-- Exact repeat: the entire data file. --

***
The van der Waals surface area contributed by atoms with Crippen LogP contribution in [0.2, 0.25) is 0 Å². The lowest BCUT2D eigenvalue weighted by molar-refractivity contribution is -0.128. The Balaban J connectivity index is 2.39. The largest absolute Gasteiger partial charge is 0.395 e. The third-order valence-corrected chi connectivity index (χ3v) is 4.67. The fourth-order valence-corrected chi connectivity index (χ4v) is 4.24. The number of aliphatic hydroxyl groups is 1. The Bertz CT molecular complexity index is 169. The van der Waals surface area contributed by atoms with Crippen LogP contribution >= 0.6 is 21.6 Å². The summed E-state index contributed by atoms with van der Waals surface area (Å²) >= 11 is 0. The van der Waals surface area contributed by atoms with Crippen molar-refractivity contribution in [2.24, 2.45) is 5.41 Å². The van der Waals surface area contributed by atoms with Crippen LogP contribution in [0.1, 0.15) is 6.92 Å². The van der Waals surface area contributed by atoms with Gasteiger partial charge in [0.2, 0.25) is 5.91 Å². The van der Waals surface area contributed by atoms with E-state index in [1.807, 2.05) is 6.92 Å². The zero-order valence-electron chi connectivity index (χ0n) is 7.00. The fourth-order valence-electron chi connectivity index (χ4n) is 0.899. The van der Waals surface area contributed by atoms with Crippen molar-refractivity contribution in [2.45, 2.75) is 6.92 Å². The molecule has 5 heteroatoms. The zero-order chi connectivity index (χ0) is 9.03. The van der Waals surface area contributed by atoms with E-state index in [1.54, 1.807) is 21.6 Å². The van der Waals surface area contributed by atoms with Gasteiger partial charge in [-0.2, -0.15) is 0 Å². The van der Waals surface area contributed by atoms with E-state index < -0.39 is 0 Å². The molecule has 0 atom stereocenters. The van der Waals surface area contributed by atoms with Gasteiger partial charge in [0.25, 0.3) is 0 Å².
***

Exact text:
The van der Waals surface area contributed by atoms with Crippen LogP contribution in [0.2, 0.25) is 0 Å². The lowest BCUT2D eigenvalue weighted by molar-refractivity contribution is -0.128. The Balaban J connectivity index is 2.39. The largest absolute Gasteiger partial charge is 0.395 e. The third-order valence-corrected chi connectivity index (χ3v) is 4.67. The fourth-order valence-corrected chi connectivity index (χ4v) is 4.24. The number of aliphatic hydroxyl groups is 1. The Bertz CT molecular complexity index is 169. The van der Waals surface area contributed by atoms with Crippen LogP contribution >= 0.6 is 21.6 Å². The summed E-state index contributed by atoms with van der Waals surface area (Å²) >= 11 is 0. The van der Waals surface area contributed by atoms with Crippen molar-refractivity contribution in [2.24, 2.45) is 5.41 Å². The van der Waals surface area contributed by atoms with Crippen LogP contribution in [0.1, 0.15) is 6.92 Å². The van der Waals surface area contributed by atoms with Gasteiger partial charge in [0.2, 0.25) is 5.91 Å². The van der Waals surface area contributed by atoms with E-state index in [1.807, 2.05) is 6.92 Å². The zero-order valence-electron chi connectivity index (χ0n) is 7.00. The fourth-order valence-electron chi connectivity index (χ4n) is 0.899. The van der Waals surface area contributed by atoms with Crippen molar-refractivity contribution in [2.45, 2.75) is 6.92 Å². The molecule has 5 heteroatoms. The zero-order chi connectivity index (χ0) is 9.03. The van der Waals surface area contributed by atoms with E-state index in [1.54, 1.807) is 21.6 Å². The van der Waals surface area contributed by atoms with Gasteiger partial charge in [-0.2, -0.15) is 0 Å². The van der Waals surface area contributed by atoms with E-state index < -0.39 is 0 Å². The molecule has 0 atom stereocenters. The van der Waals surface area contributed by atoms with Gasteiger partial charge in [0.25, 0.3) is 0 Å².